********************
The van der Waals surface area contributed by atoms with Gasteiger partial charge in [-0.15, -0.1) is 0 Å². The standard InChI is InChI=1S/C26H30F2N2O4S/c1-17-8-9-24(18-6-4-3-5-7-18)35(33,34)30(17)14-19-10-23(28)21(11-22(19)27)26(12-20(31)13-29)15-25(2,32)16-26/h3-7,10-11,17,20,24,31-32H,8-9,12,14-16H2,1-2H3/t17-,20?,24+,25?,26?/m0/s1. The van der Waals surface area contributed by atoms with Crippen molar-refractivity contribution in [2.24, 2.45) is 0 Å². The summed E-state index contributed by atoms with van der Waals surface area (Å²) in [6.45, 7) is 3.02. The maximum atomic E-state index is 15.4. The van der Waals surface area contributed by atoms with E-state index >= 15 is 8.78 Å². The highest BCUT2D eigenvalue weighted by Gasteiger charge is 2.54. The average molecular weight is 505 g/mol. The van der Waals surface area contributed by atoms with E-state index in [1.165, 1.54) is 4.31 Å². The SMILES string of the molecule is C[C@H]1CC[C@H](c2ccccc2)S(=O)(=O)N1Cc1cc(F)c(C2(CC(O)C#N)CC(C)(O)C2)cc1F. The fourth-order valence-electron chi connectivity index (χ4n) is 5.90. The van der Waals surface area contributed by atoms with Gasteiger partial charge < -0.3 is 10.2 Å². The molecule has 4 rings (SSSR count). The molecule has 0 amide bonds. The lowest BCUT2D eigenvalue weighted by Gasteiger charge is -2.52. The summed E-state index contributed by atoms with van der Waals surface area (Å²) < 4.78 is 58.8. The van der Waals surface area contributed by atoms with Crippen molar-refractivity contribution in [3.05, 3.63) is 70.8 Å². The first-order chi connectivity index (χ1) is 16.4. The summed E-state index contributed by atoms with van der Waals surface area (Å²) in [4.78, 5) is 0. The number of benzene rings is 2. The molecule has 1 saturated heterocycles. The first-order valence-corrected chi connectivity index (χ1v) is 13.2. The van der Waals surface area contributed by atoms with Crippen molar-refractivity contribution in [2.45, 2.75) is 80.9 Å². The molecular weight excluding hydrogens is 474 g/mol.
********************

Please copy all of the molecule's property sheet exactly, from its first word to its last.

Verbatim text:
The van der Waals surface area contributed by atoms with Gasteiger partial charge in [-0.15, -0.1) is 0 Å². The standard InChI is InChI=1S/C26H30F2N2O4S/c1-17-8-9-24(18-6-4-3-5-7-18)35(33,34)30(17)14-19-10-23(28)21(11-22(19)27)26(12-20(31)13-29)15-25(2,32)16-26/h3-7,10-11,17,20,24,31-32H,8-9,12,14-16H2,1-2H3/t17-,20?,24+,25?,26?/m0/s1. The van der Waals surface area contributed by atoms with Crippen molar-refractivity contribution in [2.24, 2.45) is 0 Å². The summed E-state index contributed by atoms with van der Waals surface area (Å²) in [6.45, 7) is 3.02. The maximum atomic E-state index is 15.4. The van der Waals surface area contributed by atoms with E-state index >= 15 is 8.78 Å². The highest BCUT2D eigenvalue weighted by Gasteiger charge is 2.54. The average molecular weight is 505 g/mol. The van der Waals surface area contributed by atoms with E-state index in [1.165, 1.54) is 4.31 Å². The SMILES string of the molecule is C[C@H]1CC[C@H](c2ccccc2)S(=O)(=O)N1Cc1cc(F)c(C2(CC(O)C#N)CC(C)(O)C2)cc1F. The fourth-order valence-electron chi connectivity index (χ4n) is 5.90. The van der Waals surface area contributed by atoms with Gasteiger partial charge < -0.3 is 10.2 Å². The molecule has 4 rings (SSSR count). The molecule has 0 amide bonds. The lowest BCUT2D eigenvalue weighted by Gasteiger charge is -2.52. The summed E-state index contributed by atoms with van der Waals surface area (Å²) < 4.78 is 58.8. The van der Waals surface area contributed by atoms with Crippen molar-refractivity contribution in [3.05, 3.63) is 70.8 Å². The first-order chi connectivity index (χ1) is 16.4. The summed E-state index contributed by atoms with van der Waals surface area (Å²) in [4.78, 5) is 0. The number of benzene rings is 2. The molecule has 1 saturated heterocycles. The first-order valence-corrected chi connectivity index (χ1v) is 13.2. The van der Waals surface area contributed by atoms with Crippen molar-refractivity contribution in [2.45, 2.75) is 80.9 Å². The molecular weight excluding hydrogens is 474 g/mol.